Mailänderli or Milanais (literally translated to “little milano” in English), are traditional Swiss Christmas cookies. The sweet, egg-enriched shortbread cookies have a hint a lemon and are especially fun to make using all shapes and sizes of cookie cutters! A common recipe can be found below… let us know if you have similar family recipes to share!
Ingredients for approximately 50 cookies:- 4 eggs- 1 1/4 cups white sugar- 1 1/8 cups butter, melted and cooled to lukewarm- 1 pinch salt- 4 cups all purpose flour- 1 1/2 teaspoons grated lemon zest- 2 egg yolks, beaten- seasonal colored sprinkles
1. Whisk the eggs in a large bowl. Blend in sugar and beat until mixture is thick and pale, about 10 minutes. Mix in the melted butter and salt. Gradually fold in the flour and lemon zest. Cover and refrigerate for at least one hour or, preferably, overnight.
2. Preheat oven to 325 degrees F (165 degrees C). Lightly grease cookie sheet.
3. On a floured surface, roll out dough to 1/4 inch thickness. Cut into desired shapes using cookie cutters. Place cookies on prepared cookie sheet. Brush with beaten egg yolks and decorate with sprinkles.
4. Bake in preheated oven until golden at the edges, 15 to 20 minutes. Cool cookies on racks.
This year, the Consulate General of Switzerland in New York participated in the American Council on the Teaching of Foreign Languages (ACTFL)’s annual Convention and World Languages Expo. ACTFL is a member organization with over 12,000 language educators and administrators from across the US whose mission is to provide vision, leadership and support for quality teaching and learning of foreign languages, at all levels of instruction. The 2013 Annual Convention and World Language Expo took place in Orlando from November 22-24 and was attended by Thomas Schneider and Sandrine Ligabue from our Culture & Education Department.
Switzerland’s unique linguistic diversity is celebrated at the convention. We provide educational material in German, French, Italian, English and Spanish, highlighting the Swiss political and educational system and providing insight into Switzerland’s innovative achievements in art, science, and technology. Many teachers are surprised to find that the history of Switzerland can be taught in Italian language classes, as well as in French and German. This year, we also provided learning resources in multiple languages about the Swiss endeavor Solar Impulse.If you are a teacher and would like to receive free educational material in any of Switzerland’s national languages, please email: firstname.lastname@example.orgDec042013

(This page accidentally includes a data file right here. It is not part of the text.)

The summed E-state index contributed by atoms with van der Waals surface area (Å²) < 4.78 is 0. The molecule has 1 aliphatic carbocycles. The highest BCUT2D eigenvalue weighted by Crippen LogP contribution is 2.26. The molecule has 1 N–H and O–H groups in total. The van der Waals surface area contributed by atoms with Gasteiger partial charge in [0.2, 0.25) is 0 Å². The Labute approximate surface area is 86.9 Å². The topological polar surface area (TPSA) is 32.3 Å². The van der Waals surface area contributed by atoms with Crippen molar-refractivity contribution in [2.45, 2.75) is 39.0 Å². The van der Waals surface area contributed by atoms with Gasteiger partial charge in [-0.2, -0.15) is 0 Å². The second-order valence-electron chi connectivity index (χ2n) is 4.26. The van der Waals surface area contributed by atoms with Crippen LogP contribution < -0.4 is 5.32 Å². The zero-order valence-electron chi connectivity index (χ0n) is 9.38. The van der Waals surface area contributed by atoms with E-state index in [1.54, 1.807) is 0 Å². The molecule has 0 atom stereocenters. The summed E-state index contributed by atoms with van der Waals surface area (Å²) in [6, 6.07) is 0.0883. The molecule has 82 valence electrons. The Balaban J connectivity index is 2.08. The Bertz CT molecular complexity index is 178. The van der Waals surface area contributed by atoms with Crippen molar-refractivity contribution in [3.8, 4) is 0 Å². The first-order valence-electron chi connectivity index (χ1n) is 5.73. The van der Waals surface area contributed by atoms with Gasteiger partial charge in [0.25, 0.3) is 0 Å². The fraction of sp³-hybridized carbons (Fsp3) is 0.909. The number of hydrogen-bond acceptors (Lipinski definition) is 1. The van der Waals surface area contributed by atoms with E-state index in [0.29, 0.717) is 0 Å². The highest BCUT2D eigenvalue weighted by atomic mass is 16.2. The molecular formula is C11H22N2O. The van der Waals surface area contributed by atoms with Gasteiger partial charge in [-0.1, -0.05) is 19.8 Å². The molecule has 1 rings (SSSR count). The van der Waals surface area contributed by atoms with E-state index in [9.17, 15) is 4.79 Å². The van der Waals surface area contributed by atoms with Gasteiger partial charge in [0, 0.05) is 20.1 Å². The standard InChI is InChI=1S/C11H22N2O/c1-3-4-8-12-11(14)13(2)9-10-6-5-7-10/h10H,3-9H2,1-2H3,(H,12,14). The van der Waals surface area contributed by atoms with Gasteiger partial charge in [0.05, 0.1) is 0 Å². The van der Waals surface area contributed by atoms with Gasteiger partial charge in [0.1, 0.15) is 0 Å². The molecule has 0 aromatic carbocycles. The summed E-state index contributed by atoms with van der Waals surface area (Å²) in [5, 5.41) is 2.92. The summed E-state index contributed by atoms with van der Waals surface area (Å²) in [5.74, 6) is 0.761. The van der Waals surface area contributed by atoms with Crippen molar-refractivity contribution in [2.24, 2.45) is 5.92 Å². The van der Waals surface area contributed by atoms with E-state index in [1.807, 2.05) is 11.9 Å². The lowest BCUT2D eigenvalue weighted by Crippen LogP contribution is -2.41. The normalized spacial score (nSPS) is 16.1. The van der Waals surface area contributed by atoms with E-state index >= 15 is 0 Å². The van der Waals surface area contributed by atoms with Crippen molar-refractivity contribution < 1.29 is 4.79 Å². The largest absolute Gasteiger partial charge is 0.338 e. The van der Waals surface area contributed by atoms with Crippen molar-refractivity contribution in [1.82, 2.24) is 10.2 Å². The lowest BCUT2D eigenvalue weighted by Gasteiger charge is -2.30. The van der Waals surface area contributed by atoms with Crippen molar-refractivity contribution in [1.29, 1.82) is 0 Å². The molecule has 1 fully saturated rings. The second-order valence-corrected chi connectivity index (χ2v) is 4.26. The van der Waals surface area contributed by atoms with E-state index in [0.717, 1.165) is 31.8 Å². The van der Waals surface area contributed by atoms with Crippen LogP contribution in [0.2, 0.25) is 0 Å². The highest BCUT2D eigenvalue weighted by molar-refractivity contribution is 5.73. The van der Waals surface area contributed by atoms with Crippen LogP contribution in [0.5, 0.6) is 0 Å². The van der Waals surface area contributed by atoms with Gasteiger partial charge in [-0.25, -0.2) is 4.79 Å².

Don’t miss these upcoming cultural events!Nov272013
Recently we met with Swiss entrepreneur Patrick Freuler, founder of Audicus, an internet platform that aims to make hearing aids more affordable. We first met Patrick at an event hosted at We Work Labs by the Young Professional Committee of the Swiss American Chamber of Commerce, in partnership with the swissnex Boston New York Outpost. As swissnex notes:The value proposition of Audicus is to provide affordable, designer hearing aids to a broader audience by serving customers directly without the costs of intermediaries. With this new approach the company positions the products as a consumer electronic accessory more than a complex medical device. “The size of the US market for hearing devices is close to 40 million people and it will continue to grow in the coming years,” comments Patrick Freuler. This is mostly due to the increase in use of mp3 devices, like iPods or smart phones, by the younger generations.Founded in 2011, Patrick boot-strapped his online market for hearing aids from his New York apartment. Before Audicus, Patrick worked in the healthcare industry in Switzerland, at McKinsey and Bain Capital, and even co-founded another start-up, Imperdivel, a leading social e-commerce platform in Brazil. He holds BSc. and MSc. in engineering from MIT. Watch our interview with him to hear more about his incredible entrepreneurial story and how he turned an idea into a successfully growing business:Nov262013
The global swissnex network is an initiative of Switzerland’s State Secretariat for Education, Research and Innovation (SERI), managed in cooperation with the Department of Foreign Affairs. The New York outpost was established as a satellite office of swissnex Boston, and pursues the overall mission of connecting the dots between Switzerland and North America in science, education and innovation, with a focus on the Greater New York City area. Recently we interviewed Pierre Dorsaz, who is tasked with launching the New York office. Check out our interview with him at WeWork Labs, the New York co-working space where he’s based!
To celebrate the launch of the New York Oupost, swissnex Boston hosted an event on Swiss Ideas at Bloomberg earlier this week. Read more about it in their blog post, posted below.
What are the impacts of Swiss ideas? Some may say they are delicious chocolate and the world’s most precise watches. While both of these “impacts” may be true and highly enjoyable, the lesser-known impacts are those that drive Switzerland to the top spot on The Global Innovation Index and many other economic rankings.
On November 18, swissnex Boston’s New York Outpost (NYO) and Bloomberg LP host The Impact of Swiss Ideas to create a platform for a night of stimulating talks and dynamic conversations around Swiss innovation.